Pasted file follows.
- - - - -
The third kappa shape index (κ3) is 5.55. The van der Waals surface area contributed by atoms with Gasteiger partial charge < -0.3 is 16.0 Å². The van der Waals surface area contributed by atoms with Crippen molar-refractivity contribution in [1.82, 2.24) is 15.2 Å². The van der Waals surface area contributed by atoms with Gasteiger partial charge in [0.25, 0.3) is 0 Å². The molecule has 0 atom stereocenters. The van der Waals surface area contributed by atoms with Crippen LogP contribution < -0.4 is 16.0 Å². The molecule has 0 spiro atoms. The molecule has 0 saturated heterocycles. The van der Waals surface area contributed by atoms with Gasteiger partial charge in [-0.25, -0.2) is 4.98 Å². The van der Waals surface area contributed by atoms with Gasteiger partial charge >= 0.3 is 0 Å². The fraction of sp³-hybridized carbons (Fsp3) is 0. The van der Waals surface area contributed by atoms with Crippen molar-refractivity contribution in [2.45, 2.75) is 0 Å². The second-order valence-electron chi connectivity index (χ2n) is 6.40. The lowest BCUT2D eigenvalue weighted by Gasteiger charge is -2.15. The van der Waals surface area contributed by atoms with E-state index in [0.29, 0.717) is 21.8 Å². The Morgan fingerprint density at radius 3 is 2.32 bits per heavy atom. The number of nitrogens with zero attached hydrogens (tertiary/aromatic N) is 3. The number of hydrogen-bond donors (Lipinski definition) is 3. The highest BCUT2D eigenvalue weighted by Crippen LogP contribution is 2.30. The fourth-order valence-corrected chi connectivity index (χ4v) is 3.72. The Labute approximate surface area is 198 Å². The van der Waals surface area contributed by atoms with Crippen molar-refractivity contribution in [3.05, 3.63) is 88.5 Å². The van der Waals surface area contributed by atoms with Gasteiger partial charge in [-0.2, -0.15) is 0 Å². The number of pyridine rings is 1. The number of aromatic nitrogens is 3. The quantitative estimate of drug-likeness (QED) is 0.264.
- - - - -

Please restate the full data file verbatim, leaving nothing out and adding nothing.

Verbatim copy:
The third kappa shape index (κ3) is 5.55. The van der Waals surface area contributed by atoms with Gasteiger partial charge < -0.3 is 16.0 Å². The van der Waals surface area contributed by atoms with Crippen molar-refractivity contribution in [1.82, 2.24) is 15.2 Å². The van der Waals surface area contributed by atoms with Gasteiger partial charge in [0.25, 0.3) is 0 Å². The molecule has 0 atom stereocenters. The van der Waals surface area contributed by atoms with Crippen LogP contribution < -0.4 is 16.0 Å². The molecule has 0 spiro atoms. The molecule has 0 saturated heterocycles. The van der Waals surface area contributed by atoms with Gasteiger partial charge in [-0.25, -0.2) is 4.98 Å². The van der Waals surface area contributed by atoms with Gasteiger partial charge >= 0.3 is 0 Å². The fraction of sp³-hybridized carbons (Fsp3) is 0. The van der Waals surface area contributed by atoms with Crippen molar-refractivity contribution in [2.45, 2.75) is 0 Å². The second-order valence-electron chi connectivity index (χ2n) is 6.40. The lowest BCUT2D eigenvalue weighted by Gasteiger charge is -2.15. The van der Waals surface area contributed by atoms with E-state index in [0.29, 0.717) is 21.8 Å². The Morgan fingerprint density at radius 3 is 2.32 bits per heavy atom. The number of nitrogens with zero attached hydrogens (tertiary/aromatic N) is 3. The number of hydrogen-bond donors (Lipinski definition) is 3. The highest BCUT2D eigenvalue weighted by Crippen LogP contribution is 2.30. The fourth-order valence-corrected chi connectivity index (χ4v) is 3.72. The Labute approximate surface area is 198 Å². The van der Waals surface area contributed by atoms with Crippen molar-refractivity contribution in [3.05, 3.63) is 88.5 Å². The van der Waals surface area contributed by atoms with Gasteiger partial charge in [-0.2, -0.15) is 0 Å². The number of pyridine rings is 1. The number of aromatic nitrogens is 3. The quantitative estimate of drug-likeness (QED) is 0.264.